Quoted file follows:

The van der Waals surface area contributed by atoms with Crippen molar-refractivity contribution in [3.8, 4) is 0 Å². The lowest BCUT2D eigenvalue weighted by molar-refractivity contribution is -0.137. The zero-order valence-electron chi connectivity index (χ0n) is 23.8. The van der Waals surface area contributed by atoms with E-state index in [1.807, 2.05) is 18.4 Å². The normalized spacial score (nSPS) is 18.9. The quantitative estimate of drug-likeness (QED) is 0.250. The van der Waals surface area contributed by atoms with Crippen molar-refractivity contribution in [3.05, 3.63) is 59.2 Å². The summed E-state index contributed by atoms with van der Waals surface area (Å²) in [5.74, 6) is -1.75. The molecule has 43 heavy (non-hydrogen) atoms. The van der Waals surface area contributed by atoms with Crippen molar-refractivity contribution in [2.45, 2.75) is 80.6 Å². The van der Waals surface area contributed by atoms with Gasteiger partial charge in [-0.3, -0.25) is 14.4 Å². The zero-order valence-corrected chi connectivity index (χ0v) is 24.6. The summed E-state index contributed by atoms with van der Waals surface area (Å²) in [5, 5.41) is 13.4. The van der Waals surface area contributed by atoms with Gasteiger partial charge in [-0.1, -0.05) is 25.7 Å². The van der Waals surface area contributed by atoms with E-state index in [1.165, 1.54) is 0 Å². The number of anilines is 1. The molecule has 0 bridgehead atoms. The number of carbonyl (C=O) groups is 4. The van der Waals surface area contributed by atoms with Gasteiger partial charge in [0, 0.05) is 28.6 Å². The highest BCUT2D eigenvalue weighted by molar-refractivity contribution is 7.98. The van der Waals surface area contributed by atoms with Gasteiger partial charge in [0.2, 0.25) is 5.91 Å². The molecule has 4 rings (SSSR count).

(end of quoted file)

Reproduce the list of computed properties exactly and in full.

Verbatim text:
The van der Waals surface area contributed by atoms with Crippen molar-refractivity contribution in [3.8, 4) is 0 Å². The lowest BCUT2D eigenvalue weighted by molar-refractivity contribution is -0.137. The zero-order valence-electron chi connectivity index (χ0n) is 23.8. The van der Waals surface area contributed by atoms with E-state index in [1.807, 2.05) is 18.4 Å². The normalized spacial score (nSPS) is 18.9. The quantitative estimate of drug-likeness (QED) is 0.250. The van der Waals surface area contributed by atoms with Crippen molar-refractivity contribution in [3.05, 3.63) is 59.2 Å². The summed E-state index contributed by atoms with van der Waals surface area (Å²) in [5.74, 6) is -1.75. The molecule has 43 heavy (non-hydrogen) atoms. The van der Waals surface area contributed by atoms with Crippen molar-refractivity contribution in [2.45, 2.75) is 80.6 Å². The van der Waals surface area contributed by atoms with Gasteiger partial charge in [-0.3, -0.25) is 14.4 Å². The zero-order valence-corrected chi connectivity index (χ0v) is 24.6. The summed E-state index contributed by atoms with van der Waals surface area (Å²) in [5, 5.41) is 13.4. The van der Waals surface area contributed by atoms with Gasteiger partial charge in [-0.1, -0.05) is 25.7 Å². The van der Waals surface area contributed by atoms with E-state index in [1.165, 1.54) is 0 Å². The number of anilines is 1. The molecule has 0 bridgehead atoms. The number of carbonyl (C=O) groups is 4. The van der Waals surface area contributed by atoms with Gasteiger partial charge in [0, 0.05) is 28.6 Å². The highest BCUT2D eigenvalue weighted by molar-refractivity contribution is 7.98. The van der Waals surface area contributed by atoms with Gasteiger partial charge in [0.2, 0.25) is 5.91 Å². The molecule has 4 rings (SSSR count).